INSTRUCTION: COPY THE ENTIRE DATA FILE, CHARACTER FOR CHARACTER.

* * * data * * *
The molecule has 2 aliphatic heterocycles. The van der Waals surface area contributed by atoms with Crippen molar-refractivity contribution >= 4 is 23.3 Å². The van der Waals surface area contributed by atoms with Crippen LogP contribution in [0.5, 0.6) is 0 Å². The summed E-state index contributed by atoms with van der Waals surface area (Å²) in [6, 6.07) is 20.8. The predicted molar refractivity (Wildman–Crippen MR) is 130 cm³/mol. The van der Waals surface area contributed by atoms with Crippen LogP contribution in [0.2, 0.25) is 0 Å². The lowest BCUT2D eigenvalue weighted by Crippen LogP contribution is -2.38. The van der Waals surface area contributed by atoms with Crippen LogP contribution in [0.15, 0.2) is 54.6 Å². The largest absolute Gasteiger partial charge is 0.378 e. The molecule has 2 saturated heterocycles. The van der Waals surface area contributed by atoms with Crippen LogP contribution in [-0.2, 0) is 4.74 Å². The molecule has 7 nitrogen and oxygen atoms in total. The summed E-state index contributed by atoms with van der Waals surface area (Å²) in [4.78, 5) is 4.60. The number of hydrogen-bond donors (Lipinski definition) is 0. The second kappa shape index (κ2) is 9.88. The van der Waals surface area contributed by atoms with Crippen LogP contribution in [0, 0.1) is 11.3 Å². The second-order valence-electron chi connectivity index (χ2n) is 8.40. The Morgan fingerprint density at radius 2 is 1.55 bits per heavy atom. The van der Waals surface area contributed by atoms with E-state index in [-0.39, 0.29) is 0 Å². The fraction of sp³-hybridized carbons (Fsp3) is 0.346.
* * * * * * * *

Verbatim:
The molecule has 2 aliphatic heterocycles. The van der Waals surface area contributed by atoms with Crippen molar-refractivity contribution >= 4 is 23.3 Å². The van der Waals surface area contributed by atoms with Crippen LogP contribution in [0.5, 0.6) is 0 Å². The summed E-state index contributed by atoms with van der Waals surface area (Å²) in [6, 6.07) is 20.8. The predicted molar refractivity (Wildman–Crippen MR) is 130 cm³/mol. The van der Waals surface area contributed by atoms with Crippen LogP contribution in [0.2, 0.25) is 0 Å². The lowest BCUT2D eigenvalue weighted by Crippen LogP contribution is -2.38. The van der Waals surface area contributed by atoms with Crippen LogP contribution in [0.15, 0.2) is 54.6 Å². The largest absolute Gasteiger partial charge is 0.378 e. The molecule has 2 saturated heterocycles. The van der Waals surface area contributed by atoms with Crippen LogP contribution in [-0.2, 0) is 4.74 Å². The molecule has 7 nitrogen and oxygen atoms in total. The summed E-state index contributed by atoms with van der Waals surface area (Å²) in [4.78, 5) is 4.60. The number of hydrogen-bond donors (Lipinski definition) is 0. The second kappa shape index (κ2) is 9.88. The van der Waals surface area contributed by atoms with Crippen LogP contribution in [0, 0.1) is 11.3 Å². The second-order valence-electron chi connectivity index (χ2n) is 8.40. The Morgan fingerprint density at radius 2 is 1.55 bits per heavy atom. The van der Waals surface area contributed by atoms with E-state index in [-0.39, 0.29) is 0 Å². The fraction of sp³-hybridized carbons (Fsp3) is 0.346.